And I cried. Just a little. Because today was one of my best 'back' days in a while (thank you, Cydney!!). It felt really good and stable and I started my 'what if' thinking. And knew that wasn't right. My body said, no, can't do it.

I'm okay - it was just a little harder to be there than I thought. It's an expensive (but nice) technical t-shirt and another nice cinc-sac to stuff things into. I know some of the 'less than exciting' energy was mine, some was definitely a change in vendors and their energy at the expo. I don't regret picking up my stuff. I don't regret making the right decision for my body.

I just expected it to be a little easier to be there.

And I decided to reward taking care of my body in this decision by replacing the half marathon activity with a trip to the Wordstock expo. The play I'm interpreting next week has taken a huge amount of time, as has my work, and I haven't been able to get to Wordstock at all - which also made me sad. So, when my play rehearsal time was scheduled from Sunday and I had scheduled my normal Sunday job later for the half marathon which I'm not doing - I decided my treat is a trip to Wordstock.
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Tuesday, October 5, 2010

where to focus

Not a new question for me - but here it is, again: where do I focus my time?
 
from pete laburn's blog
The working and the working out and the writing - how does it all fit into my life? Within each area I also have questions, but I have to start with the basics - the question of time. Oh, and sleep. Always sleep.

I want to spend more time writing. Partly because I want to get the novel revision done, and the memoir, and I have stories to submit. And I want to write more stories. I love to write. I'm not as comfortable with the editing and revision process of the longer works - but I think I will be in time. Time. That word again.

Time. I know money doesn't buy happiness, but it could buy some time. As in, pay the mortgage and the other necessities of life. That's where my profession comes in. Don't get me wrong - I still like what I do; but it's not writing. Right now the scales are tipped more in the direction of work for several reasons - the mortgage being one, of course. Right now I don't have money comng in from my writing (although I've had a few things published and that's good). So I have to work more than I'd ideally like.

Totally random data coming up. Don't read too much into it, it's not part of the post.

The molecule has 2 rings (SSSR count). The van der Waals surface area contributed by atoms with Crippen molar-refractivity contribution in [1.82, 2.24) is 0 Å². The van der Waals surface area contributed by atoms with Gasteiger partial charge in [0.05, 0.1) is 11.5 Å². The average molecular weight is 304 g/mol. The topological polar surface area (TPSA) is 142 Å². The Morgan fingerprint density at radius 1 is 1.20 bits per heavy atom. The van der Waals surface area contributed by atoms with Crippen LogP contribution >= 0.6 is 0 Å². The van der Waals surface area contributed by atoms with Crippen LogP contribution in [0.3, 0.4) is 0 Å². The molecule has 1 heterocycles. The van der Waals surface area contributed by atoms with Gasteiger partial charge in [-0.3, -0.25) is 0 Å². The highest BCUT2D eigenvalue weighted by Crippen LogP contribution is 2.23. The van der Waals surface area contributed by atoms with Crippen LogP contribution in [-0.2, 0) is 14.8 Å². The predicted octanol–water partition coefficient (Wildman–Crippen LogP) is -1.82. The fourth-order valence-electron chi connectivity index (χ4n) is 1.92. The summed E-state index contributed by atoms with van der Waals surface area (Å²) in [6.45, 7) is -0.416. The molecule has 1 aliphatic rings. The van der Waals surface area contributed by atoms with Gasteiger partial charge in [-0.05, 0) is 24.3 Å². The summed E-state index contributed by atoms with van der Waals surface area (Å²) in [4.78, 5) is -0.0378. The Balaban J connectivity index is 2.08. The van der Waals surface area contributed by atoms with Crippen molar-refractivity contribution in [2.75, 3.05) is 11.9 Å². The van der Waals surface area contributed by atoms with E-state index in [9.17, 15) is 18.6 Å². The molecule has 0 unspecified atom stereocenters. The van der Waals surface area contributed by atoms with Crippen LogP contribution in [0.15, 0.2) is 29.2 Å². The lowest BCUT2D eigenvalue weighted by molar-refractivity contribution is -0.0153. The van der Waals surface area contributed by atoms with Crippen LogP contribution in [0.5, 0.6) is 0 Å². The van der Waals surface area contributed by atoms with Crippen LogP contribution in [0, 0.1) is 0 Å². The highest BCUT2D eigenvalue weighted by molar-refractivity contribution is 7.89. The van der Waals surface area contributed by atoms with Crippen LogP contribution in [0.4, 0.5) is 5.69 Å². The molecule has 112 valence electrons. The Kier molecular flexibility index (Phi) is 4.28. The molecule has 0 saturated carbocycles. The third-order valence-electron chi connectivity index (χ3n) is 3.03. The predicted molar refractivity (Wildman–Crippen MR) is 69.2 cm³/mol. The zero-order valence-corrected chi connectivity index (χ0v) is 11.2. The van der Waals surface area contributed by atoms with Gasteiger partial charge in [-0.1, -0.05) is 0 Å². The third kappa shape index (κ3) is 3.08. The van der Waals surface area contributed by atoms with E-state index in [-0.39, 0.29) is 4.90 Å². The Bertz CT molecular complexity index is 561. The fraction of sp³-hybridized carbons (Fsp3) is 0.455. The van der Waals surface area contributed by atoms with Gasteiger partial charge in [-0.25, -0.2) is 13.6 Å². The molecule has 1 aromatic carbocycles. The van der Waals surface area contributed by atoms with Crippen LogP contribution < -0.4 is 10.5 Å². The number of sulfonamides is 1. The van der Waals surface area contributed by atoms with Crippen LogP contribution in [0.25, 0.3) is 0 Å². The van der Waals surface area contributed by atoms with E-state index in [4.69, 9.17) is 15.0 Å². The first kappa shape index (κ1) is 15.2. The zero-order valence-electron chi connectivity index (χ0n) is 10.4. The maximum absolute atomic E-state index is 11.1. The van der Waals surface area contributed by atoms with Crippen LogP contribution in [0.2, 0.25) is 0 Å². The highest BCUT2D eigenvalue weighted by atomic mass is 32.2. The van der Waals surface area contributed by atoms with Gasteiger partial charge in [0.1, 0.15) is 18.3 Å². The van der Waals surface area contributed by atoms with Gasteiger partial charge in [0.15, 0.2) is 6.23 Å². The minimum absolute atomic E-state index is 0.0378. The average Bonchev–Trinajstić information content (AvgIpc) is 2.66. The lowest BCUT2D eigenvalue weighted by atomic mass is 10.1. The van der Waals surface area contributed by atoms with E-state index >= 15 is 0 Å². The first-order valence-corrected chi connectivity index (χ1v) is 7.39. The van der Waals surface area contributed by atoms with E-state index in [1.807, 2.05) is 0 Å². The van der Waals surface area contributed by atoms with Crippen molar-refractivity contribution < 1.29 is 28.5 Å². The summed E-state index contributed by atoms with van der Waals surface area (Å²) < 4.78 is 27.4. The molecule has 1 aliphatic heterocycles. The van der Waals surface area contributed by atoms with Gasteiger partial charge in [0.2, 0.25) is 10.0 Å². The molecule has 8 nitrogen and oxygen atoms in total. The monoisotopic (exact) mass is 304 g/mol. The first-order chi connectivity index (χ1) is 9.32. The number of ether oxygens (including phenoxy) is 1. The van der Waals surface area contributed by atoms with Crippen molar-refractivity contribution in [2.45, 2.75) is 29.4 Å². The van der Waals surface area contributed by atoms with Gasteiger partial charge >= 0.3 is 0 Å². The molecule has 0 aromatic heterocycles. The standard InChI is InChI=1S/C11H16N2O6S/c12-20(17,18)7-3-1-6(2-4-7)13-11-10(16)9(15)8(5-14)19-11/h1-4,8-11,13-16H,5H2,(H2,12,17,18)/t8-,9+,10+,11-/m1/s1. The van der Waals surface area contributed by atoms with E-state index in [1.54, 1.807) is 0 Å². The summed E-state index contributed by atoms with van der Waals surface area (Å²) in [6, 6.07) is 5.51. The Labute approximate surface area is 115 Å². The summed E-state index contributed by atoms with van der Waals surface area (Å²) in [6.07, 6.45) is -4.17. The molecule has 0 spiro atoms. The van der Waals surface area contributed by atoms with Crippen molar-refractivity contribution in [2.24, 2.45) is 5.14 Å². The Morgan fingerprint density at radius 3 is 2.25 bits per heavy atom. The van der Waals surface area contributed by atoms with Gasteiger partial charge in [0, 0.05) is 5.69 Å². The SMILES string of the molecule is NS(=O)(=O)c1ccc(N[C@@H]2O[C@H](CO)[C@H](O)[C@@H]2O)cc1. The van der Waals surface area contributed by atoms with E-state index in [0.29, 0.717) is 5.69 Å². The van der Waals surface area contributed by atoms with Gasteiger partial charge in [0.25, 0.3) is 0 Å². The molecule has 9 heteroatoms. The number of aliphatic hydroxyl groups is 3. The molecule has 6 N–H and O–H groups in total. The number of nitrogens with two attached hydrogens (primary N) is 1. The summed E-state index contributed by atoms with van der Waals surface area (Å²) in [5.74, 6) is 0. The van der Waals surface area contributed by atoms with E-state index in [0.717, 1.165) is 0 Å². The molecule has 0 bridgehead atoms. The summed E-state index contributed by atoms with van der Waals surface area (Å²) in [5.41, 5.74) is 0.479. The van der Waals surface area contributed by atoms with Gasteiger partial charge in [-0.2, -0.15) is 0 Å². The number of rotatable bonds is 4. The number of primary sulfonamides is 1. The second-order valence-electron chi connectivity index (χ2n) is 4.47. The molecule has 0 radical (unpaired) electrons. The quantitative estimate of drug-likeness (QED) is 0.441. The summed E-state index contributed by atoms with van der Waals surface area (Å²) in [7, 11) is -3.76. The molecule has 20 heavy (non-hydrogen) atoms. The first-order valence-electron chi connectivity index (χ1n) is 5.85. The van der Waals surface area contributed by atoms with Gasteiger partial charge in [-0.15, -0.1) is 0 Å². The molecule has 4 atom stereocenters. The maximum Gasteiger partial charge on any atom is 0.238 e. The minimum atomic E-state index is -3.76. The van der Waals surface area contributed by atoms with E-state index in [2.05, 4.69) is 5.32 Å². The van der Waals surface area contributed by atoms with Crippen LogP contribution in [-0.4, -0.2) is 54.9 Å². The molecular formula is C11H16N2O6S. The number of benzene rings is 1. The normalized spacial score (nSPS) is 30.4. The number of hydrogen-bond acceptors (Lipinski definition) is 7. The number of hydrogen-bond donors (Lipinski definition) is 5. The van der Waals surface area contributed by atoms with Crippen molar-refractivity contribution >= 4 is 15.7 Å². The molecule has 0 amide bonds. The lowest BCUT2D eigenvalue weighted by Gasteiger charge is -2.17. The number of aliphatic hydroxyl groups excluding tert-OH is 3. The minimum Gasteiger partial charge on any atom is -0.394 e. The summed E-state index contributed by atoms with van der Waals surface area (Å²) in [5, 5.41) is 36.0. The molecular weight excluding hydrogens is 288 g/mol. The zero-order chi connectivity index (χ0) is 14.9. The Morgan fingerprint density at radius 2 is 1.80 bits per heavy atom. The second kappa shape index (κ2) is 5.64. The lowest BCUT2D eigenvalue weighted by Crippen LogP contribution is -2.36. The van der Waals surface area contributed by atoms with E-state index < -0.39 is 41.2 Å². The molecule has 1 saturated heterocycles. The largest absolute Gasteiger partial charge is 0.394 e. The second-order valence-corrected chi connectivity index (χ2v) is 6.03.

Then there's the working out and physical activities. My back is better, although not back to problem-free. But better. Last weekend I bought another pair of shoes which I hope will help, too. I might even get a chance to go out an walk tomorrow for two or three miles to test them out; I'm holding out hope for that - the weather to hold and the shoes to be part of the solution. I still won't do the Portland Half Marathon; I'm not trained and I know my back is not up to that. But I did meet with a good friend and sometimes workout/hiking buddy and we may do a spring half marathon together. That would be great. The dragon boat weekly off-season paddling has ended, so I don't have dragon boat practice until January when we start back in with two nights a week until May, when we go to three nights a week.

Writing. Working out/physical activity. Working.

I also have to remember that I'm just settling into a new schedule. These last couple weeks have been rough, with the last of my old schedule and the beginning of the new one overlapping, not quite meshing. It's better and will soon be smooth sailing - just long enough to get settled a bit before NaNoWriMo begins.

And I didn't even mention the long weekend trip to San Francisco. Which was great. I caught up on sleep. I rested. I wrote. And I met with Bonnie Hearn Hill. I'll save that story for its own post - but will say that I had a great time with her, even though it was short. I hope to be able to spend more time with her and it was inspirational and didn't feel like it had been as long as it has since we last saw each other.

I've been quiet with my posts. Contemplating. Waiting. Wondering.

I think something is brewing!
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Friday, October 1, 2010

Razor's Edge for 10/01/10

Today marks one month to go until the beginning of NaNoWriMo 2010. Yes, it's that time of year again. A new month - a new final prep for the next 50,000 words in one month challenge just 30 days away.

This week's theme, then, is "Beginnings."

Below is a video of CTA and EWF performing "Beginnings" live in concert. As you listen to the song, think about one thing you'd like to accomplish in the next 30 days. Or something a character in a story you're working on would like to do in the next 30 days. Use the prompts below the video to help guide you if you'd like. 

Write for 8-10 minutes.






Word prompts:

From October 2 - 31 I would like to....
I have the skills to ...
I have the resources I need in ...
I will ask for help from ...

When I'm done I'll feel ....
The hardest part will be...
The easiest part will be ....